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Taylor Swift's record label has cut a groundbreaking deal with radio giant Clear Channel that pays the singer and other artists more money now and paves the way for the growth of online radio.
The deal announced Tuesday gives Swift and other artists in the Big Machine Label Group, including Tim McGraw and Reba McEntire, payment for songs played on Clear Channel's traditional radio stations for the first time, starting immediately.
In exchange, the artists agreed to cap their royalties from play on Clear Channel station websites and simulcasts on its iHeart Radio streaming service to a portion of a fixed percentage of revenue.
The deal gives Clear Channel the incentive to boost its online audiences without fear of cost overruns.
Terms on the multi-year deal were not disclosed.
Big Machine CEO Scott Borchetta said that Clear Channel is making the equivalent of a down payment on the future of digital radio. He said the revenue in question was "not millions of dollars" annually, but "substantial" for a small label.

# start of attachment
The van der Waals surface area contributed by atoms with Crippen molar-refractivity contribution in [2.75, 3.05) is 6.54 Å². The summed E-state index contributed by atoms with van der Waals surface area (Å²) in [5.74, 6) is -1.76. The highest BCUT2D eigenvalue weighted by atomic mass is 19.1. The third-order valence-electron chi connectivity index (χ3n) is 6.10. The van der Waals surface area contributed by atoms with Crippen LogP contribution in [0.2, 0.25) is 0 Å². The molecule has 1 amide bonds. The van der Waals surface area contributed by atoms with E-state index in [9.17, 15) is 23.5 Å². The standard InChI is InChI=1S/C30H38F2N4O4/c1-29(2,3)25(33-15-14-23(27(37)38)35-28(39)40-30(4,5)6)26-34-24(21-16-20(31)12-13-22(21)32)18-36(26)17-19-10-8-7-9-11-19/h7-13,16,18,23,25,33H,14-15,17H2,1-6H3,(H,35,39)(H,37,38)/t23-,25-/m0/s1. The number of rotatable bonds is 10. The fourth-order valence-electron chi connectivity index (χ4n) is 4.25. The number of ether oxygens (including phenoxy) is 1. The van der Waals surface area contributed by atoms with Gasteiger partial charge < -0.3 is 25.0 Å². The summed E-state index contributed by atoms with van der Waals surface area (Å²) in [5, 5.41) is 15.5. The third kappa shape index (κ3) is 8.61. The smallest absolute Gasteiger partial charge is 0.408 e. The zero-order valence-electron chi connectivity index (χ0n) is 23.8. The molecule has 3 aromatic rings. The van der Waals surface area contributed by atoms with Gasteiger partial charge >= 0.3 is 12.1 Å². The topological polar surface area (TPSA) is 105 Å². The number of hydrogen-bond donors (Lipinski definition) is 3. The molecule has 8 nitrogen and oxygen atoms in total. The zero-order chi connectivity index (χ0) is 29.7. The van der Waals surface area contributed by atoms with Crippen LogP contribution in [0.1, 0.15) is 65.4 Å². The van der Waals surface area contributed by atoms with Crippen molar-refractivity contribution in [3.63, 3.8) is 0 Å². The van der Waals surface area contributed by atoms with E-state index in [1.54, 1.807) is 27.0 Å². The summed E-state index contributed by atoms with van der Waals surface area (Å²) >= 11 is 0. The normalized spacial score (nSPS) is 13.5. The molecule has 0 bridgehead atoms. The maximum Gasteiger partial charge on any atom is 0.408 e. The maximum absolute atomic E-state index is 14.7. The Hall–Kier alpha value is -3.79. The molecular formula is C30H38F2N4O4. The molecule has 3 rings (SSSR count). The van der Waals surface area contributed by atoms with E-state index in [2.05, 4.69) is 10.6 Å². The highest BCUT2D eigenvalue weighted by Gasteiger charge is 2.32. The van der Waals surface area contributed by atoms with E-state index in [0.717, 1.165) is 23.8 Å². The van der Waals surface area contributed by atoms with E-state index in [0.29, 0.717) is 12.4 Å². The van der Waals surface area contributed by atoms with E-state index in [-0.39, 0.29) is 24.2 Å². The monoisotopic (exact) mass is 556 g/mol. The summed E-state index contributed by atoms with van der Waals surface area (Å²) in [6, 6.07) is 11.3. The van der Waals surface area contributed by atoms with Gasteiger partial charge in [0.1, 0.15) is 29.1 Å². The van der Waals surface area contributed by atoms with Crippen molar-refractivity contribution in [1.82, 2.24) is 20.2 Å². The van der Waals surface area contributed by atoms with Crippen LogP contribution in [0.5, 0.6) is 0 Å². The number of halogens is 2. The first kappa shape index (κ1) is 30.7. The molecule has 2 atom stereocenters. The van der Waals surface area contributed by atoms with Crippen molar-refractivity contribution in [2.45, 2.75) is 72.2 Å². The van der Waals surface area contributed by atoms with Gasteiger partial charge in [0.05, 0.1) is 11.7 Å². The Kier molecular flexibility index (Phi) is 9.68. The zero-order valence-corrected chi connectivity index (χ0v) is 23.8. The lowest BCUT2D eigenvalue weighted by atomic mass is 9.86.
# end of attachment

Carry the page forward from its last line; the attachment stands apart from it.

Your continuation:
"We're going to more than double our income from Clear Channel in the short term, and they'll make it up on the back end as digital continues to grow," he said.
Clear Channel CEO Bob Pittman said in a statement, "we think this investment is an opportunity worth taking to align our interests in all of our revenue streams and grow digital listening to its full potential."
Performers and their record labels are allowed by law to take a mandatory minimum payment per play online, which equates to a fraction of a penny per listen. But the growth of online listening on mobile devices and in cars is outstripping stations' ability to sell online ads.
Clear Channel is looking to cut similar deals with other labels, while Big Machine is ready to take the model to other radio broadcasters. Currently, the revenue-share model does not apply to so-called custom listening online, where listeners select genres or artists and stream music that is randomly generated within certain guidelines.
The deal is a big win for the record industry, which has been trying to secure royalties from songs played on traditional radio for decades. Since the advent of radio in the 1920s, songwriters have made a little money every time their tunes are played on stations, but performers haven't made a dime, because it was assumed they'd benefit from record sales. The decline of music sales has made radio revenue sharing deals a big priority for artists.